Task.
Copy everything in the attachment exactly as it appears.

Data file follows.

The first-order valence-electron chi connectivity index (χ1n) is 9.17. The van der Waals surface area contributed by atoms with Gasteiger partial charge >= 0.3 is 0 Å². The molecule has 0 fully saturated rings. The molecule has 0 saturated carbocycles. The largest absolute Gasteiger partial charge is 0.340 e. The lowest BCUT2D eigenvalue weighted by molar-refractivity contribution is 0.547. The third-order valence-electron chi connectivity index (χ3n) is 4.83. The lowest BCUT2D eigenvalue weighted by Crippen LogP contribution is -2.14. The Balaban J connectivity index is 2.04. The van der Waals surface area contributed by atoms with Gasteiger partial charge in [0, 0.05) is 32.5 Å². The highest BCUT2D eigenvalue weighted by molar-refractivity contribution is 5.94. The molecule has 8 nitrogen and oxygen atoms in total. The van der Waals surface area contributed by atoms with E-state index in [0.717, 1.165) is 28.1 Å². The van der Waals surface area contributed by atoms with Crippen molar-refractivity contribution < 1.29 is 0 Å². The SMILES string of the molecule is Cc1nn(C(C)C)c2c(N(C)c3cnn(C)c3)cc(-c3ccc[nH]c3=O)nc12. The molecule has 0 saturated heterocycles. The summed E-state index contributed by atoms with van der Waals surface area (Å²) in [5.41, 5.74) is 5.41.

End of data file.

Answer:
The first-order valence-electron chi connectivity index (χ1n) is 9.17. The van der Waals surface area contributed by atoms with Gasteiger partial charge >= 0.3 is 0 Å². The molecule has 0 fully saturated rings. The molecule has 0 saturated carbocycles. The largest absolute Gasteiger partial charge is 0.340 e. The lowest BCUT2D eigenvalue weighted by molar-refractivity contribution is 0.547. The third-order valence-electron chi connectivity index (χ3n) is 4.83. The lowest BCUT2D eigenvalue weighted by Crippen LogP contribution is -2.14. The Balaban J connectivity index is 2.04. The van der Waals surface area contributed by atoms with Gasteiger partial charge in [0, 0.05) is 32.5 Å². The highest BCUT2D eigenvalue weighted by molar-refractivity contribution is 5.94. The molecule has 8 nitrogen and oxygen atoms in total. The van der Waals surface area contributed by atoms with E-state index in [0.717, 1.165) is 28.1 Å². The van der Waals surface area contributed by atoms with Crippen molar-refractivity contribution < 1.29 is 0 Å². The SMILES string of the molecule is Cc1nn(C(C)C)c2c(N(C)c3cnn(C)c3)cc(-c3ccc[nH]c3=O)nc12. The molecule has 0 saturated heterocycles. The summed E-state index contributed by atoms with van der Waals surface area (Å²) in [5.41, 5.74) is 5.41.